The story highlights an important truth: the willful mistreatment of another human being, in effect, devalues the image of God because we are all created in the Divine Image. The human face—regardless how disfigured it may be—commands that we show a respect to the uniqueness of the human person which transcends one’s physical attributes. True beauty emanates from goodness and a love of ethics. Without these traits, we might as well be living in caves.

[1] Genesis Rabbah 24:7.

[2] Tractate Derech Eretz (Chapter 4).


Creating an Inner Space for God to Dwell


 As Creator, and the Source of our being, God continuously brings our existence out of the abyss of nothingness, and is renewed with the possibility of new life.  God’s love and compassion is bio-centric and embraces the universe in its totality.  God’s power is not all-powerful (in the simplistic sense); nor is it coercive in achieving this end, but is all-relational in His capacity to relate to the world—even suffer with it as well. God’s love initiates new beginnings and endless possibilities ex nihilo to a suffering people. In the Exodus narrative, God instructs Moses to tell the Israelites אֶהְיֶה אֲשֶׁר אֶהְיֶה   (´e|hyè ´ášer ´e|hyè) “I will always be present as I will always be present.”

The early rabbis referred to God’s indwelling among mortals by the designation of שְׁכִינָה (“Shekhinah”), which signifies, “that which dwells.” The root word שָׁכֵן, (shakhen), or שָׁכַן, (shakhan) “to dwell,” “reside,” cf. Isaiah 60:2). Rabbinical wisdom traces this epithet of God to the well-known biblical verse,  וְעָשׂוּ לִי מִקְדָּשׁ וְשָׁכַנְתִּי בְּתוֹכָם   “They shall make a sanctuary for me, that I may dwell in their midst” (Exod. 25:8). Most biblical translations overlook a more literal meaning that conveys a mystical meaning, “They shall make a sanctuary for me, that  I shall dwell in them.” God dwells not outside the human heart, but within the human heart. Hence, the idea of the Shekhinah best means “Divine Indwelling.”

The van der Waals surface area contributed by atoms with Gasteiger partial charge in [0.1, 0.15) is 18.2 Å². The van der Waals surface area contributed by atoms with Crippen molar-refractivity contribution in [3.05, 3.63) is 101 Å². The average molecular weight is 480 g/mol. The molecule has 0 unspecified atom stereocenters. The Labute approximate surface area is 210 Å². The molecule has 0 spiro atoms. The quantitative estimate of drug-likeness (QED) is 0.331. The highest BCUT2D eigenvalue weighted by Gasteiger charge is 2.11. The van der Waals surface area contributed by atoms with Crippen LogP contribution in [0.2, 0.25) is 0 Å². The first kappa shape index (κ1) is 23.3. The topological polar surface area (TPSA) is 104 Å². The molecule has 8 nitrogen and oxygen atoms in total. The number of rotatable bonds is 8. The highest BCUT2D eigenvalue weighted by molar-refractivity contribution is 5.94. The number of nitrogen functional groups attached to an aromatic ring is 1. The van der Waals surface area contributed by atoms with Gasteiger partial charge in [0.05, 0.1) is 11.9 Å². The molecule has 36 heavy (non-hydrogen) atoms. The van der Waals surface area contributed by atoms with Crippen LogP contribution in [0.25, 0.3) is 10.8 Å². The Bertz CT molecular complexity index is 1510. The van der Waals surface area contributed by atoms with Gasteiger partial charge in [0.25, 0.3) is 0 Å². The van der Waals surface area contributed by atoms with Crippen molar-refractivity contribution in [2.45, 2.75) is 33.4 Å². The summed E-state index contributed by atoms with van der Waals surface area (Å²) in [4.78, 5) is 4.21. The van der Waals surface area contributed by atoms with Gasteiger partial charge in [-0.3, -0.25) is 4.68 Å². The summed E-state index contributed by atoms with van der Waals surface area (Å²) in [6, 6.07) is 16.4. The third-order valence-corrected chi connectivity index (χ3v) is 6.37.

Throughout much of the Jewish midrashic and mystical literature, the rabbis depict the Shekhinah in feminine terms; this aspect of the Divine personifies God’s maternal love. Although the Shekhinah freely embraces suffering, She is not overwhelmed or defeated by human evil and stubbornness. Whenever the Shekhinah sees suffering, She identifies with the pain of her errant children, “My head is heavy; My arm is heavy.  And If God grieves  over the blood of the wicked whose blood is justifiably shed,  how much more so is the Shekhinah grieved over the blood of the just!”[1] The Shekhinah represents the part of God that each human being possesses. In William Blake’s famous depictions of Job, the observant reader will note that the face of God and the face of Job are the same. This aspect of God corresponds in biblical terms to the “image of God” that each of us bears inside us.

One Midrashic text connects the Shekhinah with the opening passage of Song of Songs 1:1, which speaks about the Lover (God) entering into the Garden (symbolizing Eden), to be alone with His beloved (symbolized by Israel):

I come to my garden, my sister, my bride; I gather my myrrh with my spice, I eat my honeycomb with my honey, I drink my wine with my milk. Eat, friends, drink, and be drunk with love.

According to the Midrash, all of Song of Songs is an extended metaphor about God’s love for Israel. The word “my garden” has Edenic overtones and significance. The term “gani” (“My garden,”) implies not just any “garden,” but specifically to “My garden,” i.e., the bridal chamber where a bride and groom consummate their love for one another. By saying “My bridal chamber,” the text mystically suggests a return to a time when God’s Being was originally present and revealed.